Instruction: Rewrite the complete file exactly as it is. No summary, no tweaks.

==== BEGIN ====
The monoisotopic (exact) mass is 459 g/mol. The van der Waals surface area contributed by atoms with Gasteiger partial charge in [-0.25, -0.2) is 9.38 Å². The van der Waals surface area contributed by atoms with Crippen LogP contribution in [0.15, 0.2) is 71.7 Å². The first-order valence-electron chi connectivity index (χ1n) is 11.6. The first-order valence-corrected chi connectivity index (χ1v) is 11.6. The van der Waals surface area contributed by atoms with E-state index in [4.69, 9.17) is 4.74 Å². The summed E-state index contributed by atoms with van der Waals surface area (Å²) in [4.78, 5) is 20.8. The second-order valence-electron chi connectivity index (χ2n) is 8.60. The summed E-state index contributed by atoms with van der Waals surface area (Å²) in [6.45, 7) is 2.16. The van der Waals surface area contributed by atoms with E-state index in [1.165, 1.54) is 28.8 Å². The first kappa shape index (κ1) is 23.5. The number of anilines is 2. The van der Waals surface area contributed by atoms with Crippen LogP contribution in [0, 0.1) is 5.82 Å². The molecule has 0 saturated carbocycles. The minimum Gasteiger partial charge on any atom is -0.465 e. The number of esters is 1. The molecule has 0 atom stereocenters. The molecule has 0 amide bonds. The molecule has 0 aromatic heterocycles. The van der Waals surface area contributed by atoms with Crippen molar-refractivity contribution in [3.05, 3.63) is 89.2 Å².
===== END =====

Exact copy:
The monoisotopic (exact) mass is 459 g/mol. The van der Waals surface area contributed by atoms with Gasteiger partial charge in [-0.25, -0.2) is 9.38 Å². The van der Waals surface area contributed by atoms with Crippen LogP contribution in [0.15, 0.2) is 71.7 Å². The first-order valence-electron chi connectivity index (χ1n) is 11.6. The first-order valence-corrected chi connectivity index (χ1v) is 11.6. The van der Waals surface area contributed by atoms with E-state index in [4.69, 9.17) is 4.74 Å². The summed E-state index contributed by atoms with van der Waals surface area (Å²) in [4.78, 5) is 20.8. The second-order valence-electron chi connectivity index (χ2n) is 8.60. The summed E-state index contributed by atoms with van der Waals surface area (Å²) in [6.45, 7) is 2.16. The van der Waals surface area contributed by atoms with E-state index in [1.165, 1.54) is 28.8 Å². The first kappa shape index (κ1) is 23.5. The number of anilines is 2. The van der Waals surface area contributed by atoms with Crippen LogP contribution in [0, 0.1) is 5.82 Å². The molecule has 0 saturated carbocycles. The minimum Gasteiger partial charge on any atom is -0.465 e. The number of esters is 1. The molecule has 0 atom stereocenters. The molecule has 0 amide bonds. The molecule has 0 aromatic heterocycles. The van der Waals surface area contributed by atoms with Crippen molar-refractivity contribution in [3.05, 3.63) is 89.2 Å².